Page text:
retail news in context, analysis with attitude

Michael Sansolo wrote a column last week about lessons that can be learned from phone hacking scandal unfolding in the UK and enveloping News Corp. and its CEO, Rupert Murdoch. Michael’s point was a good one - that if you don’t deal with your business problems and challenges, they’re almost certainly going to get worse. Problems don’t improve with age, he wrote. And I agree completely.

Except that now we find out that Rupert Murdoch has a different sort of managerial problem. (Beyond the legal problems that he’s facing in the UK and, quite possibly, here in the US.) This week, he told a investigatory committee of the British Parliament that while he was experiencing “the most humble day of his life” and that he was the best person to clean up the mess, he was unwilling to be held responsible:

"I do not accept ultimate responsibility,” he said. “I hold responsible the people that I trusted to run it and the people they trusted.”

But not ultimately responsible.

Rupert Murdoch is worth something like $7 billion a year, largely because of the sales and profits of News Corp. You’d think for that kind of money, he’d at least be willing to take “ultimate responsibility” for his company’s actions.

But no. The sign on his desk, apparently, reads, ‘The Buck Stops There.”

Which I think tells us everything we need to know.

It may end up meaning nothing, but it was interesting to see the story from NBC News pointing out that in 2004, Floorgraphics - a company that competed in the in-store advertising business with News America, a division of News Corp. - reported to the FBI that its computer files had been hacked and that it had traced it back to an IP address owned by News America Marketing.

“While never prosecuted,” NBC News reports, “the claims became a key part of a civil lawsuit that Floorgraphics filed against News America. The case was resolved six days into a 2009 trial, when News America agreed to buy Floorgraphics' assets for $29.5 million as part of an out-of-court settlement.”

And here’s where it gets really interesting, according to the report:

“The inquiry into Floorgraphics could pose a problem for another of Murdoch’s top newspaper executives: Paul Carlucci, the publisher of the New York Post. Carlucci also has been the longtime chairman and chief executive of News America and has been accused in three lawsuits of creating a cut-throat competitive culture at the company, including showing his employees a scene from the movie The Untouchables, in which the mobster Al Capone crushes a rival’s head with a baseball bat.”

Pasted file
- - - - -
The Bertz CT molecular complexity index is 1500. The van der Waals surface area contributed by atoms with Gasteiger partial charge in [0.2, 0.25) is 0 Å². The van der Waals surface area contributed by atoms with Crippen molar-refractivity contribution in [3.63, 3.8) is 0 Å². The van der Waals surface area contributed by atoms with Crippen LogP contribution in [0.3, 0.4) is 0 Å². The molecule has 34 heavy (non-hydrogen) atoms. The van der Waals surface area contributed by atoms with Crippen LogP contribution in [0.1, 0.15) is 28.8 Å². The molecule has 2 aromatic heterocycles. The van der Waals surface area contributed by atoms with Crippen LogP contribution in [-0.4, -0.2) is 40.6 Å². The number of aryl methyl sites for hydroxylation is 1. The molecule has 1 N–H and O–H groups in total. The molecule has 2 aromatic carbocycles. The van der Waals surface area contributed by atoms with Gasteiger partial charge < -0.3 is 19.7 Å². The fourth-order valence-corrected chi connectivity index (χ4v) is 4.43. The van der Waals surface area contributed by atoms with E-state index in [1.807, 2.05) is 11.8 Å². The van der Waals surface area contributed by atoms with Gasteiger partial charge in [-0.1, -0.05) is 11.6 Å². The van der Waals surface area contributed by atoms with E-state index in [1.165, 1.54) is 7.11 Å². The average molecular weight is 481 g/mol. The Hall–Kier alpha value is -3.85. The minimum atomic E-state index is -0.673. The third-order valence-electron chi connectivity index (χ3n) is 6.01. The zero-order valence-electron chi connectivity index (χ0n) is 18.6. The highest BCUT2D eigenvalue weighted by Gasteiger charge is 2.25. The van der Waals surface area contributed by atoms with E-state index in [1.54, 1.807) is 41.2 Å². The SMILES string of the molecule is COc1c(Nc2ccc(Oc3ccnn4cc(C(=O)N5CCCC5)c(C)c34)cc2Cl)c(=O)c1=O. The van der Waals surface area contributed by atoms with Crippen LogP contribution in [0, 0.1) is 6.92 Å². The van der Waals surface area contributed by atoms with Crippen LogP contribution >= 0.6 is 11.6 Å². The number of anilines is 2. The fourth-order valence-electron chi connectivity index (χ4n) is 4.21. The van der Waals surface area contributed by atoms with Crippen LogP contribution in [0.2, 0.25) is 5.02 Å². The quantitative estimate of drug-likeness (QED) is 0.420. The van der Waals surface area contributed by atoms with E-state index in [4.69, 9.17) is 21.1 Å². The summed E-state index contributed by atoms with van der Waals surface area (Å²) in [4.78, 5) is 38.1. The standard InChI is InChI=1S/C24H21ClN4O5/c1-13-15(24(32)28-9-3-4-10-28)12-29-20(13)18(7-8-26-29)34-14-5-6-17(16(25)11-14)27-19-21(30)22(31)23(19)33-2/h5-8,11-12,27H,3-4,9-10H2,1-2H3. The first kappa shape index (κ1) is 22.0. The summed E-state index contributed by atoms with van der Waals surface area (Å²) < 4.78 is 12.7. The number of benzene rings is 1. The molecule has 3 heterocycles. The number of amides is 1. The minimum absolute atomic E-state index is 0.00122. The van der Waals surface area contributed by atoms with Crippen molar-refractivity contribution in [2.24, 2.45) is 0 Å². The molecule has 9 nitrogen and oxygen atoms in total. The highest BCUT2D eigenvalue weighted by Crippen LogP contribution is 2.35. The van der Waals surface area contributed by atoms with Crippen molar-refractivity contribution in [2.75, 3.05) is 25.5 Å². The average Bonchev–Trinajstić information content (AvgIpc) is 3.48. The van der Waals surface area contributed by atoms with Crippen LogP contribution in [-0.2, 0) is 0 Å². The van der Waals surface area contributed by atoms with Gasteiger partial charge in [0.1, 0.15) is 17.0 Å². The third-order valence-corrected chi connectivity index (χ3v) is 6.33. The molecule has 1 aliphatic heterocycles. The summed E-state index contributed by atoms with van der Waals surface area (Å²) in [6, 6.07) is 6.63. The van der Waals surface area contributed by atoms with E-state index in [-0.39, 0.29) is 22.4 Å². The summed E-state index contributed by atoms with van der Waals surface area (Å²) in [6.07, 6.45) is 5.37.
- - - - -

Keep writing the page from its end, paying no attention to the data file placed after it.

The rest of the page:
The statute of limitations is up on the Floorgraphics case, but the incident - and News America’s willingness to spend almost $30 million to make the case go away - seem to be factoring into the US government’s interest in seeing if the phone hacking scandal enveloping News Corp. in the UK also has any relevance here.

Stay tuned.

Speaking of staying tuned...

It was the kiss of death. Last week in this space, I wrote about how terrific the TNT series “Men of a Certain Age” was. This week, the network cancelled it.

Go figure.

One can only hope that some other cable network will come along and pick up the series, which only seemed to be getting better.

Yesterday, I offered six business lessons that can be learned from the Harry Potter film series. Well, it won’t surprise you to learn that I found the eighth and final film in the series, Harry Potter and the Deathly hallows, Part Two, to be a marvelous piece of work - beautifully crafted and totally involving. And I say that as someone who isn’t wild about the genre, and who has not read the books.

The thing is, having seen all the movies, including the last one, over a three-week period, I’ve come to realize that they really weren’t about wizardry and witchcraft. They actually were about growing up, about shouldering responsibility, about the nature of friendship, and about making choices between good and evil. Sure, there were lots of special effects, and magic was the gimmick that they hung the whole thing on. But that wasn’t really what it was about.

As I watched the final film, I could see subtle references to other fantasy films such as the Star Wars and Lord of the Rings series, films that created for modern culture a kind of common mythology to which we all could connect. There were plot twists that were unexpected, and some marvelous performances - Alan Rickman and Maggie Smith deserve special shout-outs.

This may seem strange, but in the film’s climactic battle, I found myself thinking of High Noon, which had a particularly bleak assessment of humanity. Not so in Harry Potter, where the real magic lies not in the wands, but in the hearts and souls of the core characters of Harry, Ron and Hermione, played by Daniel Radcliffe, Rupert Grint and Emma Watson.

That’s it for this week. Have a great weekend, and I’ll see you Monday.


(And stay cool...)
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